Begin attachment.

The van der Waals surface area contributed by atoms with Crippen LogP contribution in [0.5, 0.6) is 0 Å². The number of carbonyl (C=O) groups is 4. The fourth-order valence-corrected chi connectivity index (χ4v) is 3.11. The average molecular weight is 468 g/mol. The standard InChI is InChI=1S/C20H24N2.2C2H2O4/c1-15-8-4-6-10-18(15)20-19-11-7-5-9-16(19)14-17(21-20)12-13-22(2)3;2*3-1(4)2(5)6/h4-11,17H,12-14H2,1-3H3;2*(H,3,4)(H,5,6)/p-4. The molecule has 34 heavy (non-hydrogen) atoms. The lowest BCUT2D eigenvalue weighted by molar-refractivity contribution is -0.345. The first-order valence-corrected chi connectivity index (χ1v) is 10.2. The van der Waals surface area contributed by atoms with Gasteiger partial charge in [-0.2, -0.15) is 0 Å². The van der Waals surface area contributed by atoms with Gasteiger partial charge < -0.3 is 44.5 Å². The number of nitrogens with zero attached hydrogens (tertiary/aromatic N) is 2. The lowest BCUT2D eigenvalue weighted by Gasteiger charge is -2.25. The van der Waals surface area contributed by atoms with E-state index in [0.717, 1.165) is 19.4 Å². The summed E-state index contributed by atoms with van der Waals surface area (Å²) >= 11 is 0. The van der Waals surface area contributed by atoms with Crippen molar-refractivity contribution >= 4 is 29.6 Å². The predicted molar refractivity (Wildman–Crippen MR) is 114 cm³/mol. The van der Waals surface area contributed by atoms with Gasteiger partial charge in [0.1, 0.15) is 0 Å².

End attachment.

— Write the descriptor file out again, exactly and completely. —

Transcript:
The van der Waals surface area contributed by atoms with Crippen LogP contribution in [0.5, 0.6) is 0 Å². The number of carbonyl (C=O) groups is 4. The fourth-order valence-corrected chi connectivity index (χ4v) is 3.11. The average molecular weight is 468 g/mol. The standard InChI is InChI=1S/C20H24N2.2C2H2O4/c1-15-8-4-6-10-18(15)20-19-11-7-5-9-16(19)14-17(21-20)12-13-22(2)3;2*3-1(4)2(5)6/h4-11,17H,12-14H2,1-3H3;2*(H,3,4)(H,5,6)/p-4. The molecule has 34 heavy (non-hydrogen) atoms. The lowest BCUT2D eigenvalue weighted by molar-refractivity contribution is -0.345. The first-order valence-corrected chi connectivity index (χ1v) is 10.2. The van der Waals surface area contributed by atoms with Gasteiger partial charge in [-0.2, -0.15) is 0 Å². The van der Waals surface area contributed by atoms with Gasteiger partial charge < -0.3 is 44.5 Å². The number of nitrogens with zero attached hydrogens (tertiary/aromatic N) is 2. The lowest BCUT2D eigenvalue weighted by Gasteiger charge is -2.25. The van der Waals surface area contributed by atoms with E-state index in [0.717, 1.165) is 19.4 Å². The summed E-state index contributed by atoms with van der Waals surface area (Å²) >= 11 is 0. The van der Waals surface area contributed by atoms with Crippen molar-refractivity contribution >= 4 is 29.6 Å². The predicted molar refractivity (Wildman–Crippen MR) is 114 cm³/mol. The van der Waals surface area contributed by atoms with Gasteiger partial charge in [0.1, 0.15) is 0 Å².